By Rocío Gómez[1]
September 2023

On August 20, 2023, Guatemalans elected their new President, Mr. Bernardo Arévalo, from the political party called “Movimiento Semilla” (Seed Movement). In his platform,[2] which shares the same name as his party, he outlines ten objectives that he believes will serve as the “seeds” to revitalize the country and Guatemalan society. These objectives cover areas such as social assistance, social security, the fight against hunger, and environmental conservation. Mr. Arévalo has identified himself as a progressive social democrat in terms of his political stance.

Regarding potential legislation for the protection of unborn persons, the new president, in numerous interviews during his presidential campaign,[3] firmly stated that he would not modify the penal law on abortion. He argued that the current wording of the law protects both the life of the unborn child and the life of the mother. Despite these claims, his overall political approach raises doubts about the strength of his position.

In his political proposal, he talks about a new “social pact” in four fundamental areas: education, the environment, health, and development. He also proposes “the development of an agreement based on a process of constitutional review and renewal (emphasis added), which would allow us to identify the fundamental consensus necessary for the construction of a democratic state.”[4] This would, in more concrete terms, involve constitutional amendments and the creation of a constituent assembly. This raises questions since Guatemala is currently one of the few countries that explicitly protects the right to life from conception in its constitution.[5] Constitutional revision could jeopardize this fundamental protection.

On the other hand, Deputy Andrea Villagrán, a member of the “Movimiento Semilla,” introduced bill 6157[6] on Comprehensive Sexuality Education in October 2022, in which she aims to promote awareness of the sexual and reproductive rights of every citizen. However, this bill raises some concerns, as sexual and reproductive rights are often used as euphemisms to promote abortion. What is even more alarming about this bill is that its explanatory statement sets the objective of “Achieving a global fertility rate of 2 children per woman by 2025, to contribute to improving their health and that of their family.[7] This objective, part of the National Development Plan K’atun: Our Guatemala 2032, not only goes against women’s sexual and reproductive rights but also suggests a clear intent to reduce fertility. This raises the question of how they plan to achieve this goal, which may involve measures like widespread distribution of contraceptives, sterilization of women and men, even young people of reproductive age, and, of course, abortion pills.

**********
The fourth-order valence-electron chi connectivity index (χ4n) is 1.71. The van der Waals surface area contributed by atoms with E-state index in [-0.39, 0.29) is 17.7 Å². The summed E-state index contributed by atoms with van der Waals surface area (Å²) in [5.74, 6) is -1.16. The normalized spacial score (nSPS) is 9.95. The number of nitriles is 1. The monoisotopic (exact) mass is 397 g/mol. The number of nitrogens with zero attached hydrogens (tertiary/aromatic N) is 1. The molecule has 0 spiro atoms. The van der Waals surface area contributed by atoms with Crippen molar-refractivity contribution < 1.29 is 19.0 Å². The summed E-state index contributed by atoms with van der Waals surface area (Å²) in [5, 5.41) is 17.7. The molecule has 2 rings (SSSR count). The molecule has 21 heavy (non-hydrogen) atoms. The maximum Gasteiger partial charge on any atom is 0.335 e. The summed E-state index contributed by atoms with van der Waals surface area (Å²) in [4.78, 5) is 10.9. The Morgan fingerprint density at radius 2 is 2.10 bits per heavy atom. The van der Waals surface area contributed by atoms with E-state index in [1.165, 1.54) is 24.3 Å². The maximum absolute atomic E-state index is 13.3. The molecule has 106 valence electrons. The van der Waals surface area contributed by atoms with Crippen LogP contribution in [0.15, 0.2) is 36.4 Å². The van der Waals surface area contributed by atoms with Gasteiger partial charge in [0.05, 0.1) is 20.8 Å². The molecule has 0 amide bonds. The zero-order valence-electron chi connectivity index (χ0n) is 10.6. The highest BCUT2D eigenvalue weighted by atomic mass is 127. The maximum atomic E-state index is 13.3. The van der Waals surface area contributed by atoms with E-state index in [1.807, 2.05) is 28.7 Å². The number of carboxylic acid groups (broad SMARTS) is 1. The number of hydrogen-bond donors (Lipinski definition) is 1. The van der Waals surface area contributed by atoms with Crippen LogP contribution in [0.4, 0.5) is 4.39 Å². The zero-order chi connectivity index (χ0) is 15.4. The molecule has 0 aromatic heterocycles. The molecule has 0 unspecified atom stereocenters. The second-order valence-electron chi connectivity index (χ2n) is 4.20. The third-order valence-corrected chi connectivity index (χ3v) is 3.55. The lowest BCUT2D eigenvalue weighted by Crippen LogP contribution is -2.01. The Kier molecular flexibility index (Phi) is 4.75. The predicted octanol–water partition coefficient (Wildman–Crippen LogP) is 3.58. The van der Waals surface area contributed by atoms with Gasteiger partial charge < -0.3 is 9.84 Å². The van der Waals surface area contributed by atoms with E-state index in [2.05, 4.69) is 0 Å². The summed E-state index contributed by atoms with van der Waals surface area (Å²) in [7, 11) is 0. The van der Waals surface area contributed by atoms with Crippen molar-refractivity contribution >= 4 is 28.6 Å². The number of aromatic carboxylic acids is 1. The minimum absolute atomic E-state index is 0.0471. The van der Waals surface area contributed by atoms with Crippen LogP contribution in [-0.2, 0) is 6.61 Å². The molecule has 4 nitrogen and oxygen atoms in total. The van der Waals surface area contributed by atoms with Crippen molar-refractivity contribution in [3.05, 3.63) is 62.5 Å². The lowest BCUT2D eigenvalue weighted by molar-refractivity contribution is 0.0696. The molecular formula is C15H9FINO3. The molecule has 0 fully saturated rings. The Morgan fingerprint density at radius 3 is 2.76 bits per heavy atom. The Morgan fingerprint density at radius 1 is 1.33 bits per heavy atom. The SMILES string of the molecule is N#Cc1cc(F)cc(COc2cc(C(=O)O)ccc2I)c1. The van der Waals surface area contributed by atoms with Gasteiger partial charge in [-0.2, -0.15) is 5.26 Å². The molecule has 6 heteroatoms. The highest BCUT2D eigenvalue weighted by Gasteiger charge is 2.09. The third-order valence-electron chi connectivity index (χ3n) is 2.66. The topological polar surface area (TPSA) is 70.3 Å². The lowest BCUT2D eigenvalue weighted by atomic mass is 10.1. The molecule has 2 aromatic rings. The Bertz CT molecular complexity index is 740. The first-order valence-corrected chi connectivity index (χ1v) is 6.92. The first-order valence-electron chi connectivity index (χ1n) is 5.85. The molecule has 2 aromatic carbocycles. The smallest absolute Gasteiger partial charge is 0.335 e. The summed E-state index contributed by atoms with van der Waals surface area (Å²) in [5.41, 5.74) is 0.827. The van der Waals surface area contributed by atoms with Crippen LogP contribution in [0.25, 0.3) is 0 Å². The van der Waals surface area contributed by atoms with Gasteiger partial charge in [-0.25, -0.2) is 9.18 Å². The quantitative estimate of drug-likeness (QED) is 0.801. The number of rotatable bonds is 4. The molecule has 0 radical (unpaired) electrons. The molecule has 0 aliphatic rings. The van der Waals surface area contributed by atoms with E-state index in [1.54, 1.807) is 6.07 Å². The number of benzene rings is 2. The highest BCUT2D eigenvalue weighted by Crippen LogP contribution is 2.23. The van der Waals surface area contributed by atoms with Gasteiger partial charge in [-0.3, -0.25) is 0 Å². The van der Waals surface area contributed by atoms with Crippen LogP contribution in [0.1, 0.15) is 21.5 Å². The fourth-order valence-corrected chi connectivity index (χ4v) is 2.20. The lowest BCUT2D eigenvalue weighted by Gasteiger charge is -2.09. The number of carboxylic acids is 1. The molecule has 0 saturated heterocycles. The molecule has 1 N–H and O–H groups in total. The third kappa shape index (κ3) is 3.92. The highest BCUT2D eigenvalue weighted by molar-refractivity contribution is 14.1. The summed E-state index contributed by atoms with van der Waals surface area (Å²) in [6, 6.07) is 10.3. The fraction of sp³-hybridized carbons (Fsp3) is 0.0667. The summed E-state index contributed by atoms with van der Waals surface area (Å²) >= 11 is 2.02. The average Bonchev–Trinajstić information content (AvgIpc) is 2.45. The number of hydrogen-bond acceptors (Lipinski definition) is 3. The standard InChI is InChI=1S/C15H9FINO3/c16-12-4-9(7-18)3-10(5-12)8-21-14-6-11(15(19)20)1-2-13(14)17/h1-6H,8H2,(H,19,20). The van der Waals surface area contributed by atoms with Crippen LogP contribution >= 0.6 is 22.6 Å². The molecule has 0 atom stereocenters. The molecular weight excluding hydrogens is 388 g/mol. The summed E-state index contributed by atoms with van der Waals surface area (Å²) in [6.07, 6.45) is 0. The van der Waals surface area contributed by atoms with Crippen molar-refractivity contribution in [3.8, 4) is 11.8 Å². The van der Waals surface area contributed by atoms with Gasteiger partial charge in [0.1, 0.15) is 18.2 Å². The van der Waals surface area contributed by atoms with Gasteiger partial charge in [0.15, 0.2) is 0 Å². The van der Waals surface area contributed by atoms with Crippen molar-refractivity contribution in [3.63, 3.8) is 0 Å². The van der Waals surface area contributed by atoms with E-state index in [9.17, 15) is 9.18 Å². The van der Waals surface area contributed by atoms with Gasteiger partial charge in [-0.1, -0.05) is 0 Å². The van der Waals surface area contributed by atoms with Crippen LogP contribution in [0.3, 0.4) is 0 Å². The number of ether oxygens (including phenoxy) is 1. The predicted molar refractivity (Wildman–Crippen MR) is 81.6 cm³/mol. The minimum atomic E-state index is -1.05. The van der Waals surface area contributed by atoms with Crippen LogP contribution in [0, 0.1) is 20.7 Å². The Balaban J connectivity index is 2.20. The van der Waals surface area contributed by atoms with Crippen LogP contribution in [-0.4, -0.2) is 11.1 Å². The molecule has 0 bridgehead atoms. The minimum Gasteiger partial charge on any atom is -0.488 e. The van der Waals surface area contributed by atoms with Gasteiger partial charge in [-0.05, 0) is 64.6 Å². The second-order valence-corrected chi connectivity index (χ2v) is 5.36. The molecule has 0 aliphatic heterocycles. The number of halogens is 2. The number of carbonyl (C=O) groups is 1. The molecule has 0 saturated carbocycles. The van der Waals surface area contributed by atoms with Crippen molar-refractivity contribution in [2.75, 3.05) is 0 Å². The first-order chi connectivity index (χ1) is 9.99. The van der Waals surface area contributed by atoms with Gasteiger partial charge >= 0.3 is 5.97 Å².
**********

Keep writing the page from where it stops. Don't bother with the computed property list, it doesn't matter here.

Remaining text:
Another action that casts doubt on the stance on the right to life is related to bill 5494. This bill aimed to decriminalize abortion before 12 weeks of pregnancy. Although the bill did not receive enough votes to become law, two deputies from the “Movimiento Semilla” expressed their support of the bill. This indicates that the defense of the right to life of the unborn is not among the fundamental values upheld by the political party of the current president.

Finally, before the elections, the Guatemalan organization “Asociación la Familia Importa” (Family Matters Association) lobbied the presidential candidates and national deputy candidates of the political parties participating in the elections for the 2024–2028 period to sign the “Declaración Familia y Vida” (Family and Life Declaration).[8] The Family and Life Declaration is a public commitment to the principles established in the Political Constitution of the Republic, legislation, and international human rights treaties ratified by Guatemala. These principles include the protection of human life from conception to natural death, the family, composed of a marriage between a man and a woman, and freedom. It also commits the candidates to actively work on issues such as eradicating violence and hunger, and provide access to basic health and education services as part of its protection of human life. More than 20 political parties participated in signing this declaration. However, the “Movimiento Semilla” was notably absent and did not participate in signing the declaration.

The future of Guatemala’s policy regarding the right to life remains uncertain. The nation awaits to see if Guatemala will continue to be a “Light to the Nations” and if it will continue to honor the title bestowed upon it by its former leader, “Capital Pro Vida Iberoamericana” (Ibero-American Pro-Life Capital).[9]

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[1] Senior Fellow Latin America, Americans United for Life.

[2] Government Plan 2024-2028 “Movimiento Semilla.” Full text available at:

[3] Interviews available at:;

[4] Government Plan 2024-2028 “Movimiento Semilla.” Full text available at:

[5] Constitution of the Republic of Guatemala. Article 3: The State guarantees and protects human life from conception, as well as the integrity and security of the person. Full text available at:$FILE/5_pdfsam_ConstitucionPoliticadelaRepublicadeGuatemala.pdf

[6] Text of the bill and explanatory statement available at:

[7] Ibid.

[8] Regarding the Family and Life Declaration and the signing parties:

[9] News from the Congress of the Republic, “Guatemala, light to the nations”